Forest Fire Hotspot Analysis (1st August – 28th September, 2019:

Hotspots Mostly Located Within Forest Area, Needed National Fire-prone Map and the Environment and Forestry Ministry’s Restructure

Jakarta, 29 September 2019—The disastrous forest and peatland fires in 2015 was not the last worst one. Four years later, after disbursing trillions of rupiah of governmental budget for prevention and countermeasures efforts, forest and peat fire returns during the dry season.

Auriga analyzes hotspots prevalence with confidence level >80%, which strongly suggests the occurrence of fire, during the period from 1st August 2019 to 28 September, 2019. Hotspots data is acquired from NASA FIRMS (Fire Information for Resource Management System, Auriga team overlaid hotspot map with land designation and utilization map, among others, forest area, non-forest or other utilization area (APL), peatland hydrological unit (KHG), as well as forestry and plantation concession areas.

The map analysis found 19.853 hotspot (>80%) were detected across Indonesia from 1st August to 28th September 2019. About 66% (13.069 hotspots) were located within forest areas, while the remaining (6.784 hotspots) occurred within APL. Thus, Environment and Forestry Ministry is the state institution that must be held accountable for the appearance of hotspots.

Five provinces with the highest hotspot occurrences are Central Kalimantan (6.332 hotspot), West Kalimantan (3.782 hotspot), Jambi (2.837 hotspot), South Sumatra (1.985 hotspot) and Riau (1.950 hotspot). These provinces represent 85% of the total hotspot prevalence across Indonesia during the period of hotspots analysis.

Analyzing further the hotspot within forest area, hotspots were predominantly taken place in forests area with hotspot as many as 9.405 hotspot—industrial forest or HTI (1.947 hotspot), selective logging concession or HPH (1.597 hotspot), area without permit (4.791 hotspot), and plantation (1.061 hotspot)—followed by 2.201 hotspot in protected forest and 1.463 hotspot in conservation area. From this prevalence, 66% hotspots within forest area is located under direct management of the Ministry of Environment and Forestry (KLHK).

When analyzed based on land use, the analysis found 7.343 hotspot (37%) are located within concessions (industrial forest or HTI, selective logging concession or HPH, and palm oil plantation). Of the total hotspot out of burned concessions, 48% occurred in forestry concessions area registered as HTI and HPH.

The overlay of hotspot prevalence with KHG indicates that hotspot, both in forest area and APL, is mostly located in KHG. Of 13.069 hotspots within forest area, 9.295 are in KHG area. Similar to APL, of 6.784 hotspot, 4.263 are in KHG. Again, KLHK’s lack of transparency regarding restoration plan inside the forest areas has raised questions around the revision of forestry company’s work plan/map[1].

The next question rolls around the achievement of peat ecosystem restoration. The result of overlapping with the map of priority areas for peatland restoration is even more surprising. The location should have been in the post-2015 fire recovery process. Yet, from the hotspot prevalence in KHG area, 11.558 hotspots are scattered within priority locations of peat ecosystem; in which 8.228 hotspots (71%) spread within restoration priority areas within forest area and the remaining fires are located in APL.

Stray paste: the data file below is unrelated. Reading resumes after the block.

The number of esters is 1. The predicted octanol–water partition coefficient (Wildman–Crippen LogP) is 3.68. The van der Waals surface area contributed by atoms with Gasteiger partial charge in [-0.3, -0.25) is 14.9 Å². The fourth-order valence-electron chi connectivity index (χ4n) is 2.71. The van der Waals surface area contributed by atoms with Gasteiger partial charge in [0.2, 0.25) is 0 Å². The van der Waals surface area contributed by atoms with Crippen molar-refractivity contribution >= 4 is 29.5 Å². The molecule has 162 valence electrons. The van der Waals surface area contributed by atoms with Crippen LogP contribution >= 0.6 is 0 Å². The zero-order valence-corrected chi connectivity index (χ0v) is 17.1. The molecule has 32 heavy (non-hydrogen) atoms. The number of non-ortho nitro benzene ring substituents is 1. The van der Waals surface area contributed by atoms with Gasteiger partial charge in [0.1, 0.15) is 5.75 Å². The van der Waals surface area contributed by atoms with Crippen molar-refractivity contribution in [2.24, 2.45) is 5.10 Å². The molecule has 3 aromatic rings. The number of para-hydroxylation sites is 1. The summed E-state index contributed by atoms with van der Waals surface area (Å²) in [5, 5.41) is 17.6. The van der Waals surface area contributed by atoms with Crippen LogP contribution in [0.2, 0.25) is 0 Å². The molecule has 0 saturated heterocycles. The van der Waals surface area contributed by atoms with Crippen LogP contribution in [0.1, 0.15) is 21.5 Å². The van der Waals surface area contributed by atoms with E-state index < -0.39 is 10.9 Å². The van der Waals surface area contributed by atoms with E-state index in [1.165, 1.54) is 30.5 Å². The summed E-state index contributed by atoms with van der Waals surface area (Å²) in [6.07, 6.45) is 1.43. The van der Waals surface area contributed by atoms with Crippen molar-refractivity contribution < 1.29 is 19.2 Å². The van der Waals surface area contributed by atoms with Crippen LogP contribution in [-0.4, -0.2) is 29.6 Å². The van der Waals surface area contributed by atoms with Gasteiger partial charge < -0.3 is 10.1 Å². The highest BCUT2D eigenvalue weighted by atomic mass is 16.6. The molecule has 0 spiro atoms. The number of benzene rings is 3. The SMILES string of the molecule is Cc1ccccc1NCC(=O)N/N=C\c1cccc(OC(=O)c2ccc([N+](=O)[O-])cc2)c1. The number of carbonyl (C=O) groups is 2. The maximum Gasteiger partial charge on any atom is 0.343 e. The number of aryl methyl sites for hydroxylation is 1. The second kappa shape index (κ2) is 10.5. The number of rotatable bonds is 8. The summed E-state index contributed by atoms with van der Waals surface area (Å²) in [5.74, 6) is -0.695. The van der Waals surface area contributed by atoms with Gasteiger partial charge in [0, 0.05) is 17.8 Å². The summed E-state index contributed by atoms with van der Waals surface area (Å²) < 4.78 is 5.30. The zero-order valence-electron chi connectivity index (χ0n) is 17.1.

The findings are alarming, considering that KLHK itself has just published the Ministerial Regulation known as P.10/2019. The regulation administers Stipulation, Determination, and Management of Dome Peat Dome Peaks that in fact reduces protection against hydrological peat[2]. With this regulation, exploitation on peatlands has been used as justification to expand, thereby increasing the enabling conditions for peatland fires in the future.

Based on the findings of the hotspots maps analysis mentioned above, Auriga recommends for KLHK:

  1. To develop a map of fire prone areas, and to conduct anticipatory measures before dry season and stay alert during dry season especially in fire prone areas;
  2. To restructure and reposition forest management directorates to ensure the presence of officers in the field (currently KLHK staff are mostly in Jakarta and/or provincial/district capital, not on duty in forest areas);
  3. To revise P.10/2019 to ensure peat management and protection based on hydrological units;
  4. To ensure public access to peatland restoration in HTI concessions, as well as the revision of general and annual work plan (RKU/RKT) of both logging and industrial forest companies.


For further details, contact:
Syahrul Fitra (Communications Director at AURIGA)


[1] Koalisi Anti Mafia Hutan, Oct 2018, More peatland fire disasters for Indonesia? Pulp companies and Government not transparent with restoration plans for fire-prone peatlands


[2] Eyes on the Forest, Aug 2019, Peat fires raging as Indonesian Government turns back the clock on restoration